Cracker Barrel latest Portland casualty for stores shuttering amid crime wave
By Emma Colton
A Portland Cracker Barrel abruptly shut down this week, with employees reporting that the closure is due to security issues in the area.
“There’s a lot of theft,” local man Steve Goodwin told KGW when news of the closure spread in town. “People on drugs.”
Cracker Barrel confirmed to Fox News Digital on Wednesday that its location at the Jantzen Beach mall shuttered, explaining the company made the decision after evaluating “the performance” of the store.
“As a standard course of business, we continually evaluate the performance of our stores, using various criteria to ensure we are meeting the needs of our guests and our business. With that, we have made the difficult decision to close our Jantzen Beach, Oregon Cracker Barrel location,” a representative told Fox News Digital.
The statement did not say which criteria was used to evaluate the store, and noted the chain is now focused on “assisting our employees during this transition.”
Employees, however, were able to shed more light on the closure. They explained to KGW that they were called to an emergency meeting held by management on Monday and told the closure was due to security issues, KGW reported.
The area of Portland is littered with drug paraphernalia, clothes tags on the streets, and abandoned shopping carts, according to the local outlet.
The closure came as a shock to diners who tried to visit the location on Tuesday, and other locals who thought non-violent crimes would not impact businesses.
“I would think a retail restaurant wouldn’t be impacted that much by the crime and drug problems and that sort of thing,” neighbor Ron Schmidt told KGW.
Portland has been struggling with rampant crime in recent years.
Researchers for the California Partnership for Safe Communities compiled crime data from Portland earlier this year, specifically examining homicides and non-fatal shootings from 2019 to 2021. The data found that there was a 144% increase in homicides from January 2019 to June 2021 while non-fatal shootings increase by 241% from January 2019 to December 2021.
The violent crimes began ticking up in 2019, with 36 homicides that year compared to 26 in 2018. The city had held a 20-year average of 28 homicides per year, with 2004 as the outlier at 29 homicides.
That average was soon obliterated when the data showed 2020 notched a 58% increase in homicides compared to the year prior, at 57 deaths, and 2021 recorded a 54% increase, at 88 homicides. The number of homicides in 2021 was a 238% increase from numbers recorded in 2018.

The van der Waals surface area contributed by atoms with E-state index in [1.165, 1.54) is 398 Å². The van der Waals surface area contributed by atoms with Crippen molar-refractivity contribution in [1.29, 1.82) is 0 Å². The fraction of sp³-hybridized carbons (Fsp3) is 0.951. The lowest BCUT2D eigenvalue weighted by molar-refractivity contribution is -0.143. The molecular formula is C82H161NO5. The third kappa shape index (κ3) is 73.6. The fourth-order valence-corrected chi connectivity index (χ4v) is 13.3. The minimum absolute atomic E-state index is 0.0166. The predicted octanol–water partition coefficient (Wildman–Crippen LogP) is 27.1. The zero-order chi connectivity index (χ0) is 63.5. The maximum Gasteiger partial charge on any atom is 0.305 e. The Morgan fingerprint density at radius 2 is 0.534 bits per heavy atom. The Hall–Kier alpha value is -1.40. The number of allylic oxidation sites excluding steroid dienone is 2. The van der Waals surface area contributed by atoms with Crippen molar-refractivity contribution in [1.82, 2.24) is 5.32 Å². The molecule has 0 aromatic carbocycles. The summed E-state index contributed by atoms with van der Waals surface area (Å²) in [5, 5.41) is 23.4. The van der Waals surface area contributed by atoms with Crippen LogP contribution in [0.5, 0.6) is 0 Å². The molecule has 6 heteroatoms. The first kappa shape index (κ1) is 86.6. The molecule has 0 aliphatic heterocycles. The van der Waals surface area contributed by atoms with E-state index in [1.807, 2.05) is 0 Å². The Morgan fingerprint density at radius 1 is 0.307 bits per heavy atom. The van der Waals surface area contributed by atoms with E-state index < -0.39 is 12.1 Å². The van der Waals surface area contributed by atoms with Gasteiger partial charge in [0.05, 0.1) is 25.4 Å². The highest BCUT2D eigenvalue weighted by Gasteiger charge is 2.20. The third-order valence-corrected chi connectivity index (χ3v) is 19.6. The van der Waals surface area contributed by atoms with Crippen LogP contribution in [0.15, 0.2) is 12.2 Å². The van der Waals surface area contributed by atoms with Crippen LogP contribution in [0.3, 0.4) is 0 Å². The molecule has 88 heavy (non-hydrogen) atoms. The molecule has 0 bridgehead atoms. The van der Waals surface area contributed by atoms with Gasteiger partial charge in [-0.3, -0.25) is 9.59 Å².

Crime issues have prompted other businesses in the city to close or move to safer areas with more foot traffic.
“Being downtown was a big part of the identity of the store,” Jason Leivian, owner of Floating World Comics, told KPTV this week when explaining he moved the store from downtown Portland to a shopping mall in the city.
Leivian said that he’s watched crime tick up in downtown Portland since 2020, and noted that foot traffic has also dwindled, motivating him to make the move.
“I don’t think it’s coming back anytime soon, maybe in a couple of years or so,” Leivian said. “But who knows? I waited two years and this is where we’re at now.”
Crime has also directly impacted some business owners in the city. The owner of restaurant Hello India described how thieves broke into her establishment earlier this summer and stole everything from electronics, cash, and alcohol to serving trays. The crime has left her struggling after already coping with setbacks from the coronavirus.
“Coming back from COVID was very, very difficult. On top of that, this kind of activities” will mean restaurants will have to “shut the door” or have a solid backup support plan to survive, Mehar Ali told KATU earlier this month. She said she will continue operating the restaurant, but called on locals to “help me out” and continue ordering food.
In addition to local stores coping with the fallout of crime, coffee chain behemoth Starbucks announced last month that two locations in Portland would shutter due concerns for the safety of workers and customers.